Then we were assigned The Great Gatsby and a few short stories of Fitzgerald. It was love at first page. I could spend hours rereading his gorgeous prose and analyzing all the intricacies of his writing. The Great Gatsby was fantastic, and I love the short stories of his I've read even more - "Winter Dreams" and "Bernice Bobs Her Hair".

What literature have you been assigned in school that you ended up loving... or hating? Do you enjoy Fitzgerald? And if you do, any particular suggestions?

Prized: Review

Title: Prized
Author: Caragh M. O'Brien
Release Date: November 2011
Published By: Roaring Brook Press
Pages: 368
Goodreads Rating: 4.08 stars

Review: Sixteen-year-old Gaia wanders out into the deserted lands with nothing but her baby sister, a handful of supplies, and a rumor to guide her, but even she doesn't expect to be captured by the people of Sylum, a society ruled by women. If she wants to see her sister, she must submit to their dictatorial rules where even a kiss is a crime and where it's physically impossible to leave, but can she give up her sense of justice, curiosity, and everything in her heart that makes her whole?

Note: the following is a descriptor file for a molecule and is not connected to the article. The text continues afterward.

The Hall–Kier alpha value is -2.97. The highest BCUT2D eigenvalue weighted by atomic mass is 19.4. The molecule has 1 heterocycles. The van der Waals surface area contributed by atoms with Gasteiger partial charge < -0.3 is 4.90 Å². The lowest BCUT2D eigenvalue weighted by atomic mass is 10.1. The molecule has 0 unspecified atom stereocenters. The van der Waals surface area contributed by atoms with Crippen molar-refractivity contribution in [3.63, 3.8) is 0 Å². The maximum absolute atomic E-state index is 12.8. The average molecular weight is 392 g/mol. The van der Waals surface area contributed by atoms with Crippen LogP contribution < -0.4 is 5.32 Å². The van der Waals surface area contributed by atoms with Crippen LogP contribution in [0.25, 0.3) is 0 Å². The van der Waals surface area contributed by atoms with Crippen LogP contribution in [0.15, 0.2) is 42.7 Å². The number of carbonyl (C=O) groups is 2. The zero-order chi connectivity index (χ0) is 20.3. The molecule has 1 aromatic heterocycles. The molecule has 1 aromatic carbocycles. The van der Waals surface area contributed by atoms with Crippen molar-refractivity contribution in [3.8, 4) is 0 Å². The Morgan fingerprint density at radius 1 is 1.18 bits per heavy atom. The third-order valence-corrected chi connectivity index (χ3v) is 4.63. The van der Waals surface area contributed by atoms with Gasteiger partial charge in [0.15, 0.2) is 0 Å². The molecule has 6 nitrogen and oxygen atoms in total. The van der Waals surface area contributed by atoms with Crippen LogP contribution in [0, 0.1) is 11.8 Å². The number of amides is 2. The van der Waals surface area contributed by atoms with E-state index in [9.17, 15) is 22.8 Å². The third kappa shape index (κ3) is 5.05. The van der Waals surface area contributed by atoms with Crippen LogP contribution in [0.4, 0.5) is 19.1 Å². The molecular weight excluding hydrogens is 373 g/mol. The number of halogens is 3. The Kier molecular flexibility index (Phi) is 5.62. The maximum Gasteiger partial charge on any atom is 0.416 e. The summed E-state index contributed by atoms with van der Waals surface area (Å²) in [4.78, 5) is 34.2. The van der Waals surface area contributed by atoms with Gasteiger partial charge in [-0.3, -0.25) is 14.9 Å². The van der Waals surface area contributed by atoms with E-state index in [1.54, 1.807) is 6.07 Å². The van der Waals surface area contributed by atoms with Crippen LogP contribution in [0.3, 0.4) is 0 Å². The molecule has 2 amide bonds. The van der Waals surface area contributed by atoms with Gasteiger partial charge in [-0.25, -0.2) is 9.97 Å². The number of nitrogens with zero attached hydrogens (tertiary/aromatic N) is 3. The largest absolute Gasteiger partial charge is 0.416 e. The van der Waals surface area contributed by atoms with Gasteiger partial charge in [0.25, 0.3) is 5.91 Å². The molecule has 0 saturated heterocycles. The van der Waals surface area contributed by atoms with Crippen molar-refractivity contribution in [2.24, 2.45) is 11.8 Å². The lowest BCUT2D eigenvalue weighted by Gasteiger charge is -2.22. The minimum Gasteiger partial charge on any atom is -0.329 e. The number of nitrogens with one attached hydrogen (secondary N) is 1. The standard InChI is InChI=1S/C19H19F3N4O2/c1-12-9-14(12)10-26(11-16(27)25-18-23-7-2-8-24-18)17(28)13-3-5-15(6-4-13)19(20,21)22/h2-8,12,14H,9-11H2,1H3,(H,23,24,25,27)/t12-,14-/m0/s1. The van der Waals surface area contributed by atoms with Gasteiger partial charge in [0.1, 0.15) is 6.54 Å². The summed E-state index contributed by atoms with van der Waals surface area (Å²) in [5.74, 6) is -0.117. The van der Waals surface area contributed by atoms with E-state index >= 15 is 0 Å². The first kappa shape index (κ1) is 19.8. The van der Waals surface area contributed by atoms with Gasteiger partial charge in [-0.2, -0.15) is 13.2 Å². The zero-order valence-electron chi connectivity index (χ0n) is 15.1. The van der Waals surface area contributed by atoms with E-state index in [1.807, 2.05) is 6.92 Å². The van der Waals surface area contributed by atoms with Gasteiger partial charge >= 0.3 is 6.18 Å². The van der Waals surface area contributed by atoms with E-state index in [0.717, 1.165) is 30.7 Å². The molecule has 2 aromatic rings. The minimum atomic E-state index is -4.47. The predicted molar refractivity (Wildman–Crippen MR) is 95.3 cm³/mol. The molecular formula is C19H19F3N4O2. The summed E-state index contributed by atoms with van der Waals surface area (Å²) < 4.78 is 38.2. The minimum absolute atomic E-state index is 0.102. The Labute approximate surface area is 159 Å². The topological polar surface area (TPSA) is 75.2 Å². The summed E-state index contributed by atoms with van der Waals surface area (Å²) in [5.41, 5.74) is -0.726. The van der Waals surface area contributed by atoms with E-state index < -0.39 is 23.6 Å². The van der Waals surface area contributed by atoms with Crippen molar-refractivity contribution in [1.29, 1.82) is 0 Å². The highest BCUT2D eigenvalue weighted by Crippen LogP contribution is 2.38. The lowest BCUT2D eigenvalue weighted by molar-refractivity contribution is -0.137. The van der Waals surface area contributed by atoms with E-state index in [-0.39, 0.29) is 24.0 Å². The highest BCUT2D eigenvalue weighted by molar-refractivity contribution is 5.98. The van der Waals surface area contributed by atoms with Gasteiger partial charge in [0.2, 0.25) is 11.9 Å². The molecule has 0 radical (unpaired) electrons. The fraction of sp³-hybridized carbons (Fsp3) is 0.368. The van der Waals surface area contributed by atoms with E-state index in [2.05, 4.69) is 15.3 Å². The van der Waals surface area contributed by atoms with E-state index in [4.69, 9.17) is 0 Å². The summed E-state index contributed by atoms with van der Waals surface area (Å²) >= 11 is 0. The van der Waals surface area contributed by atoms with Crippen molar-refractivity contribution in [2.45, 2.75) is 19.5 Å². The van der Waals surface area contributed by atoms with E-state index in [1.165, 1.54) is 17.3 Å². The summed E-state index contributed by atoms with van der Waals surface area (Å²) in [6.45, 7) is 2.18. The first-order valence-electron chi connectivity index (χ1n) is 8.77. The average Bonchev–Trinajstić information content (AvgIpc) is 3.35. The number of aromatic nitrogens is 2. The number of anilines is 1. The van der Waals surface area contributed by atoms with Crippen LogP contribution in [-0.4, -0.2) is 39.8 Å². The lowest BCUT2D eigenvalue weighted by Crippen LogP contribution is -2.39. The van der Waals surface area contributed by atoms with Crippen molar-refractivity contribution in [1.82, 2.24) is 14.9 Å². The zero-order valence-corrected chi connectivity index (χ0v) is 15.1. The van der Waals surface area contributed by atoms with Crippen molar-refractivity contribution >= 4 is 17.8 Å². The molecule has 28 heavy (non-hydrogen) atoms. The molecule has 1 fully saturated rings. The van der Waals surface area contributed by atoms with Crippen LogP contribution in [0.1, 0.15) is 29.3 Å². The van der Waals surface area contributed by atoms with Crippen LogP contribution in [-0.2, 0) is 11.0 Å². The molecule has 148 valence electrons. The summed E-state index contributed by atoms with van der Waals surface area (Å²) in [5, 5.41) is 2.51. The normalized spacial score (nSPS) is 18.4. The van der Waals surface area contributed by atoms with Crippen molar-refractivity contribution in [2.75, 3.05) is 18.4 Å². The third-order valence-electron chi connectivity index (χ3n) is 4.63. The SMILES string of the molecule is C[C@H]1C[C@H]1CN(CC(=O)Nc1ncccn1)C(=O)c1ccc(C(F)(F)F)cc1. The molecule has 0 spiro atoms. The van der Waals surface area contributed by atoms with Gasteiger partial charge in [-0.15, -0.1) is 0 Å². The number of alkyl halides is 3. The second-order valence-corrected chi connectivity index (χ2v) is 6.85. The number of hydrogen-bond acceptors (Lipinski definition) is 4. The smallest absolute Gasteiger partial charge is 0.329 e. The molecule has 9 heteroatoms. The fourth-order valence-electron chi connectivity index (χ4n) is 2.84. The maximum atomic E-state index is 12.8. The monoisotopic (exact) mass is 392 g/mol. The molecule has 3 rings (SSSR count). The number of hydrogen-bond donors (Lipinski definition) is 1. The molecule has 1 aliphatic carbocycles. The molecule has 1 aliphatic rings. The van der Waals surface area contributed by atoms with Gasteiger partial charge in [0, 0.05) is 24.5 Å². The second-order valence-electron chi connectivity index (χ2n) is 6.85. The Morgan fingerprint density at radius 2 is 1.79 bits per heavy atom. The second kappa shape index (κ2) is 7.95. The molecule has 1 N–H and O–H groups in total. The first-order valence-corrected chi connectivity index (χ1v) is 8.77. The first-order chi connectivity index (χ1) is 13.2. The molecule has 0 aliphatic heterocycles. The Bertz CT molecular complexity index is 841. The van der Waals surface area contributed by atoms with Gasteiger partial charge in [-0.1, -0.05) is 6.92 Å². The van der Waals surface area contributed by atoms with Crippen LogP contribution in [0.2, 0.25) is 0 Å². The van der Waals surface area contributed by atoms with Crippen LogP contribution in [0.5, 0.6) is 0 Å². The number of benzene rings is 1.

I really enjoyed the first book in this series, so of course I leaped at the opportunity to review PRIZED. In terms of plot, I certainly don't regret it. The premise of the whole series is interesting enough to begin with, but the twists that occurred here put it in a whole class of its own. I found myself unable to put the book down, driven with an urge to find out what happens next, and marveling over the intricate details of the society painted.

What did bother me, though, was Gaia. Her character wasn't bad and I was still able to sympathize with her, but she made some decisions that had me wanting to take her by the shoulders and shake her. I won't say them here to avoid spoilers, but I know she's smarter than that, and that's one of the reasons her decisions bothered me so much.